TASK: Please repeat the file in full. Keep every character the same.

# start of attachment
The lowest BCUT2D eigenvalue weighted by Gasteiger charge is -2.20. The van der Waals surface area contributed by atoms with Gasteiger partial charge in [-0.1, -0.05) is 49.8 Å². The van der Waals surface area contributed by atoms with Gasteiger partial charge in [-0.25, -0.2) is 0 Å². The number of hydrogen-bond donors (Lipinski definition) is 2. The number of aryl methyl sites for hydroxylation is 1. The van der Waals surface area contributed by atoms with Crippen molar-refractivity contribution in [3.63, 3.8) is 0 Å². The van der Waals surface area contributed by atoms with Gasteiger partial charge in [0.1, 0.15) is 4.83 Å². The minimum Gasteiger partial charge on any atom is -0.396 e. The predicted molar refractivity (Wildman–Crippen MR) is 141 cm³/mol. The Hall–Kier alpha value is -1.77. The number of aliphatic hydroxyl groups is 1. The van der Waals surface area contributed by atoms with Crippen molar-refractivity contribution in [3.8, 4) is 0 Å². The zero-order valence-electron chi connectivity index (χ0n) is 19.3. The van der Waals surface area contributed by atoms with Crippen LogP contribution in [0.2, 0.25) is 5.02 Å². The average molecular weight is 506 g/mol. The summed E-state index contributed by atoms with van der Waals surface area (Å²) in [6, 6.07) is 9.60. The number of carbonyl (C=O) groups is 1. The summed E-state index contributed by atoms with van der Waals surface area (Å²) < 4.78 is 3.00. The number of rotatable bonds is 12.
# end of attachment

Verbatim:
The lowest BCUT2D eigenvalue weighted by Gasteiger charge is -2.20. The van der Waals surface area contributed by atoms with Gasteiger partial charge in [-0.1, -0.05) is 49.8 Å². The van der Waals surface area contributed by atoms with Gasteiger partial charge in [-0.25, -0.2) is 0 Å². The number of hydrogen-bond donors (Lipinski definition) is 2. The number of aryl methyl sites for hydroxylation is 1. The van der Waals surface area contributed by atoms with Crippen molar-refractivity contribution in [3.63, 3.8) is 0 Å². The van der Waals surface area contributed by atoms with Gasteiger partial charge in [0.1, 0.15) is 4.83 Å². The minimum Gasteiger partial charge on any atom is -0.396 e. The predicted molar refractivity (Wildman–Crippen MR) is 141 cm³/mol. The Hall–Kier alpha value is -1.77. The number of aliphatic hydroxyl groups is 1. The van der Waals surface area contributed by atoms with Crippen molar-refractivity contribution in [3.8, 4) is 0 Å². The zero-order valence-electron chi connectivity index (χ0n) is 19.3. The van der Waals surface area contributed by atoms with Crippen LogP contribution in [0.2, 0.25) is 5.02 Å². The average molecular weight is 506 g/mol. The summed E-state index contributed by atoms with van der Waals surface area (Å²) in [6, 6.07) is 9.60. The number of carbonyl (C=O) groups is 1. The summed E-state index contributed by atoms with van der Waals surface area (Å²) < 4.78 is 3.00. The number of rotatable bonds is 12.